Heat body up so virus or bacteria doesn't want to live in us
  58. Natural killer cells
    Destroy invading organisms
  59. Complement
    • 30 known proteins
    • Is inactive until G- or enveloped viruses are detected
    • Becomes active when a phagocyte starts to eat bacteria or virus
    • Eventually causes lysis
  60. Low to moderate fever supports the immune system by:
    • Inhibiting rapid microbial growth
    • Encouraging rapid tissue repair
    • Heightening phagocytosis
  61. Pyrogens are cytokines produced by:
    • Some leukocytes
    • Fragments from pathogens
    • They affect the hypothalamus, causing elevated body temperature
  62. If a temperature rises above 105�F in an adult,
    • Host metabolic inhibition can occur
    • This can cause convulsions and death
  63. Natural killer cells
    • Defensive lymphocytes
    • When activated, they produce cytokines that trigger response by macrophages and other cells
  64. Natural killer cells are formed in the bone marrow, and migrate to:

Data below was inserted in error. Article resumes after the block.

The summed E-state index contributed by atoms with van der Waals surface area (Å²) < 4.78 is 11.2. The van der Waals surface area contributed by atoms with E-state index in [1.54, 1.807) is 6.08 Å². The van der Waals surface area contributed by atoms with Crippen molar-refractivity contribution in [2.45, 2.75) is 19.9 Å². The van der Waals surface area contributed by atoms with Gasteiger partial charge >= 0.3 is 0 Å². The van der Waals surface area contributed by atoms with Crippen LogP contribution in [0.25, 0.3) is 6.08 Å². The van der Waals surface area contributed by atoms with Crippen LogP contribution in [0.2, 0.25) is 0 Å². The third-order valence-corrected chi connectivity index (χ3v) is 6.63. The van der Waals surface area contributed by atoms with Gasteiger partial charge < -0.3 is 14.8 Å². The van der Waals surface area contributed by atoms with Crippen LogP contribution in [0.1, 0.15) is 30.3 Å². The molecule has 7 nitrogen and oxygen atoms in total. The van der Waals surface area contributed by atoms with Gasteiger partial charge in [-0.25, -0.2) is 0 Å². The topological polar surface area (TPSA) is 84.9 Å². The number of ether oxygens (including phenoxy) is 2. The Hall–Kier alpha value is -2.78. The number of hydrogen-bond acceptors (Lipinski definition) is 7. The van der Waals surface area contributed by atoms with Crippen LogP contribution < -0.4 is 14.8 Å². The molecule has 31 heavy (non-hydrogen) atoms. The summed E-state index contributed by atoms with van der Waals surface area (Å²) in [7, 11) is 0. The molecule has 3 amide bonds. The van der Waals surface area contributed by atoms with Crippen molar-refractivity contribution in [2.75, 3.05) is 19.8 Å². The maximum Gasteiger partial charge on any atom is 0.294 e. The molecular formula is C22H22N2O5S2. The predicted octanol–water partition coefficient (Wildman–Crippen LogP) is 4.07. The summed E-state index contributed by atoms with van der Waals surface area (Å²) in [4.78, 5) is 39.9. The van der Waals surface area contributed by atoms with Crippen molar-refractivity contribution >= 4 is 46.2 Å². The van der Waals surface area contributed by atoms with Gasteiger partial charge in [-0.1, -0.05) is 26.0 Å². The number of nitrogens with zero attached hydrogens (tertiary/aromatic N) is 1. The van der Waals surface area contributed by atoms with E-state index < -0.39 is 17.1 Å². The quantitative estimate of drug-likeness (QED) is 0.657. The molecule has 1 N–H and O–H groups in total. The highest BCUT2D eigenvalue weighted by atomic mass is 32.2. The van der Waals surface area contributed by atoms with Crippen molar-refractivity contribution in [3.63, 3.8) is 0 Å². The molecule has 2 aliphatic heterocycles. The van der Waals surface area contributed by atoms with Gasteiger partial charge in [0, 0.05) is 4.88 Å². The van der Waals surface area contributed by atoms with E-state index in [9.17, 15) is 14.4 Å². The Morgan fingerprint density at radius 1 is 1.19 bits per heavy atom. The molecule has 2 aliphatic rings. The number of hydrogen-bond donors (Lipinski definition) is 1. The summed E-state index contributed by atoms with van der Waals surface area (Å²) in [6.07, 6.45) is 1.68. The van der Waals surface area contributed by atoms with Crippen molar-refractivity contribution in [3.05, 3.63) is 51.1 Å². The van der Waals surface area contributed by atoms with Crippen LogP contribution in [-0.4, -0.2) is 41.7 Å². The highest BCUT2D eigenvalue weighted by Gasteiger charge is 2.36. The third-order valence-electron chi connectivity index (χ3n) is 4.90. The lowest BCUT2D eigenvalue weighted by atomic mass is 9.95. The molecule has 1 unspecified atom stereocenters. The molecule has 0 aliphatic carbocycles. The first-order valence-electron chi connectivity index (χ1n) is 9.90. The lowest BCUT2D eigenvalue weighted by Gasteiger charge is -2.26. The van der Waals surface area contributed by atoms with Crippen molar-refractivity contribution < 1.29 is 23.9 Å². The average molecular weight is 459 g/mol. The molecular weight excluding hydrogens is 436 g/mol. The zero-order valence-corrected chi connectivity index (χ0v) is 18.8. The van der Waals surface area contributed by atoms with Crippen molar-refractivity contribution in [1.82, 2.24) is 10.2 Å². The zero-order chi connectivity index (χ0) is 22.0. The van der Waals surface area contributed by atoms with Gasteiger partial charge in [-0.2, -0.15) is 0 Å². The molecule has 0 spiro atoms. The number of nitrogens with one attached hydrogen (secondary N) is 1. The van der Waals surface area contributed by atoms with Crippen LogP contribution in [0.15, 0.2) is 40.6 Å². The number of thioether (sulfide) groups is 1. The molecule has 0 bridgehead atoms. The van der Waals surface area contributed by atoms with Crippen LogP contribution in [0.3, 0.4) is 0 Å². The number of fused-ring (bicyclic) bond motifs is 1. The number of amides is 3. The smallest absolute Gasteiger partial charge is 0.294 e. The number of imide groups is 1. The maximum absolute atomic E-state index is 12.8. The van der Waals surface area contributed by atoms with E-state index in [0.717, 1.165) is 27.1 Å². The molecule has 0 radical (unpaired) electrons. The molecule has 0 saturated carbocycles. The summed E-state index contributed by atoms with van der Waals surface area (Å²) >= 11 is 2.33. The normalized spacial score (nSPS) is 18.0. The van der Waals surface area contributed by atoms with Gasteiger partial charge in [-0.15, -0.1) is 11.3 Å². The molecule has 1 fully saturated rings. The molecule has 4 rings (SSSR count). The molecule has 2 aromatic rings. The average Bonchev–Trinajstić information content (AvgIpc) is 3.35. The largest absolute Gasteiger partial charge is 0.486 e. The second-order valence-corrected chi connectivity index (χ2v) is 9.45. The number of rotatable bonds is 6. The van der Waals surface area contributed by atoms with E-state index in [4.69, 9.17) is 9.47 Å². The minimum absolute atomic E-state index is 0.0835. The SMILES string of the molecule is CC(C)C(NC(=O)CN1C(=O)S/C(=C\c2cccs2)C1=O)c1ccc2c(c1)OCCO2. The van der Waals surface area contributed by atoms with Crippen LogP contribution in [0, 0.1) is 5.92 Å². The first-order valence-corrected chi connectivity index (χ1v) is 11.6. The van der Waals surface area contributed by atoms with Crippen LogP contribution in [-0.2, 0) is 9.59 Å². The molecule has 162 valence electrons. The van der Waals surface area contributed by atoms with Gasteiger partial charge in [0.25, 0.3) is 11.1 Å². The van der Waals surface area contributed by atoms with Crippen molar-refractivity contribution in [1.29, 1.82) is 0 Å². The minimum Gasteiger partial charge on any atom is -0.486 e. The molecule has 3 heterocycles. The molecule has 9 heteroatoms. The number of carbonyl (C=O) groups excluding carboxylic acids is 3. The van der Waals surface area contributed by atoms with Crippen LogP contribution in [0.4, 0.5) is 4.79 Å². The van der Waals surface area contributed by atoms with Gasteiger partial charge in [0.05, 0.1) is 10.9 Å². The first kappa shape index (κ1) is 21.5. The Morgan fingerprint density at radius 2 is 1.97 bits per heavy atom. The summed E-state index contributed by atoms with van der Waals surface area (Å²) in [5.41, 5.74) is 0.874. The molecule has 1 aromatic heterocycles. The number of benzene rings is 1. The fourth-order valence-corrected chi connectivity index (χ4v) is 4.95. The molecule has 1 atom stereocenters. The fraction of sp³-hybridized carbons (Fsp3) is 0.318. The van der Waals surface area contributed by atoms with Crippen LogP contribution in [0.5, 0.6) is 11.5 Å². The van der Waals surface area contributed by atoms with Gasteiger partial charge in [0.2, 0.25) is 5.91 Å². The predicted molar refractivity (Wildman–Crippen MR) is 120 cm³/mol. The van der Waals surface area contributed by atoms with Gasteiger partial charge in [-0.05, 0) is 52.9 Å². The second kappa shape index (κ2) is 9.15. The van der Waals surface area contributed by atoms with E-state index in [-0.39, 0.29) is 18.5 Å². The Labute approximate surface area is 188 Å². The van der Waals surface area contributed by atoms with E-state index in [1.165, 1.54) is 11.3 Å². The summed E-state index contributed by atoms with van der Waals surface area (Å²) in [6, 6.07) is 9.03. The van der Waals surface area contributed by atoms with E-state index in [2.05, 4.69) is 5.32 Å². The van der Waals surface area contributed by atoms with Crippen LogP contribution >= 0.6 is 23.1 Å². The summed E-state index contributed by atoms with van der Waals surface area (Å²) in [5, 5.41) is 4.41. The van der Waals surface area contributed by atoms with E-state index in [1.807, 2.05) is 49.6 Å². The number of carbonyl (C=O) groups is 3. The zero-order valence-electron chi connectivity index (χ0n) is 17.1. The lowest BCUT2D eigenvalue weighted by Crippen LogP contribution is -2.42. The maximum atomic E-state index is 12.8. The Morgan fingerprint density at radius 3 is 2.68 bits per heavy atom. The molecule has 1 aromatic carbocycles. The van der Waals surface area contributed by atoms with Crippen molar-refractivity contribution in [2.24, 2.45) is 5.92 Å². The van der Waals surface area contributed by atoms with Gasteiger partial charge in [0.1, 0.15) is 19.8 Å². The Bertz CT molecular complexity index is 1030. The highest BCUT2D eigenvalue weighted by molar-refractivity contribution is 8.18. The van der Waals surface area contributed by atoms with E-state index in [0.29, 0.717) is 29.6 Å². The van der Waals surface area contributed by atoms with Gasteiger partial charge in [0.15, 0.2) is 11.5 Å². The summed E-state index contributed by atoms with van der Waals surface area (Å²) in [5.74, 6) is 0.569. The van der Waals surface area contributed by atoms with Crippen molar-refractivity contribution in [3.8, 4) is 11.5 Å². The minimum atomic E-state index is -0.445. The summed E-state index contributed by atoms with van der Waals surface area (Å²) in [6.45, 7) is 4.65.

• tonsils
    • lymph nodes
    • spleen
  65. Natural killer cells move into blood and lymph where they kill:
    • cancer cells
    • virus-infected cells
  66. MHC
    • Major histocompatibility complex
    • Like a GUID
    • Complex protein on the surface of the cell
    • They are a marker that tells who a cell belongs to.
    • Killer cells check to make sure things running thru the lymph nodes belong to self by looking at the MHC
  67. What do killer cells release if cells are not recognized as self?
    Perforin and granzymes
  68. Complement Marks
    Pathogens for Destruction
  69. Complement is a series
    Of proteins that circulate in the bloodstream
  70. Complement Classical pathway
    They activate in the presence of microbes
  71. In the Complement Classical pathway
    Antibody-microbe complexes activate complement proteins that activate C3 convertase
  72. In the Complement Alternative pathways
    The complement protein C3 binds to the pathogen cell surface to activate C3 convertase
  73. C3 activation
  74. Complement pathways
    Both Classical and Alternative cascade activation 30 proteins that results in lysis of bacteria (G-) or enveloped viruses
  75. Phagocytosis works with complements to
    Lyse/rupture the invader
  76. Complement actions
    • Inflammatory response
    • Increased phagocytosis
    • Membrane attack complexes